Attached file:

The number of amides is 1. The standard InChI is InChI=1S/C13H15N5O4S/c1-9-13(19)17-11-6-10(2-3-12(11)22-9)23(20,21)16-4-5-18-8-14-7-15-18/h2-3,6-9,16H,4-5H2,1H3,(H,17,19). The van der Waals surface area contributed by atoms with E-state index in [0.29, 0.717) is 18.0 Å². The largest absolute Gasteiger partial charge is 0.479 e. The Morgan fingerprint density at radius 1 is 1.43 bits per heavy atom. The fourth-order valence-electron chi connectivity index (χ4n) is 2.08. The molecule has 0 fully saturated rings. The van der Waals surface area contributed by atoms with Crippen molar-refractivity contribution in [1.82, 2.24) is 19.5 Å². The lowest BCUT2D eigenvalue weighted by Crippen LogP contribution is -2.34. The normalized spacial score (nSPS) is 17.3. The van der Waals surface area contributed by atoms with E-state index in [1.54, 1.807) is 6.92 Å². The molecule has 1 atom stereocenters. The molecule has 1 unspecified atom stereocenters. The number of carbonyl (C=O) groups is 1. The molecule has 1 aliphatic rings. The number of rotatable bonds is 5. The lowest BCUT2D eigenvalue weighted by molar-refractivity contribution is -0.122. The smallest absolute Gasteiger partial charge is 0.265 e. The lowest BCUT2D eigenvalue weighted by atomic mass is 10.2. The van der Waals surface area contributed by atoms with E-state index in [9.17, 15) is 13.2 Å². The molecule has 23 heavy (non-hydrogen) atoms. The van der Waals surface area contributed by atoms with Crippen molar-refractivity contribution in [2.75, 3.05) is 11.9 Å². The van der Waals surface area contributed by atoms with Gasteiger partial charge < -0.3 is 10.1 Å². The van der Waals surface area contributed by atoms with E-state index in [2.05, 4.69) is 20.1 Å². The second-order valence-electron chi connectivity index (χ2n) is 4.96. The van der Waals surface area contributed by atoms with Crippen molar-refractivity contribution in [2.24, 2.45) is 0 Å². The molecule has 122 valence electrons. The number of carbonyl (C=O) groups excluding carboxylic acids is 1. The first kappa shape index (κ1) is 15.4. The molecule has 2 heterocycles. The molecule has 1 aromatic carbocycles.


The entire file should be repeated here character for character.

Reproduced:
The number of amides is 1. The standard InChI is InChI=1S/C13H15N5O4S/c1-9-13(19)17-11-6-10(2-3-12(11)22-9)23(20,21)16-4-5-18-8-14-7-15-18/h2-3,6-9,16H,4-5H2,1H3,(H,17,19). The van der Waals surface area contributed by atoms with E-state index in [0.29, 0.717) is 18.0 Å². The largest absolute Gasteiger partial charge is 0.479 e. The Morgan fingerprint density at radius 1 is 1.43 bits per heavy atom. The fourth-order valence-electron chi connectivity index (χ4n) is 2.08. The molecule has 0 fully saturated rings. The van der Waals surface area contributed by atoms with Crippen molar-refractivity contribution in [1.82, 2.24) is 19.5 Å². The lowest BCUT2D eigenvalue weighted by Crippen LogP contribution is -2.34. The normalized spacial score (nSPS) is 17.3. The van der Waals surface area contributed by atoms with E-state index in [1.54, 1.807) is 6.92 Å². The molecule has 1 atom stereocenters. The molecule has 1 unspecified atom stereocenters. The number of carbonyl (C=O) groups is 1. The molecule has 1 aliphatic rings. The number of rotatable bonds is 5. The lowest BCUT2D eigenvalue weighted by molar-refractivity contribution is -0.122. The smallest absolute Gasteiger partial charge is 0.265 e. The lowest BCUT2D eigenvalue weighted by atomic mass is 10.2. The van der Waals surface area contributed by atoms with E-state index in [9.17, 15) is 13.2 Å². The molecule has 23 heavy (non-hydrogen) atoms. The van der Waals surface area contributed by atoms with Crippen molar-refractivity contribution in [2.75, 3.05) is 11.9 Å². The van der Waals surface area contributed by atoms with Gasteiger partial charge < -0.3 is 10.1 Å². The van der Waals surface area contributed by atoms with E-state index in [2.05, 4.69) is 20.1 Å². The second-order valence-electron chi connectivity index (χ2n) is 4.96. The van der Waals surface area contributed by atoms with Crippen molar-refractivity contribution in [2.24, 2.45) is 0 Å². The molecule has 122 valence electrons. The number of carbonyl (C=O) groups excluding carboxylic acids is 1. The first kappa shape index (κ1) is 15.4. The molecule has 2 heterocycles. The molecule has 1 aromatic carbocycles.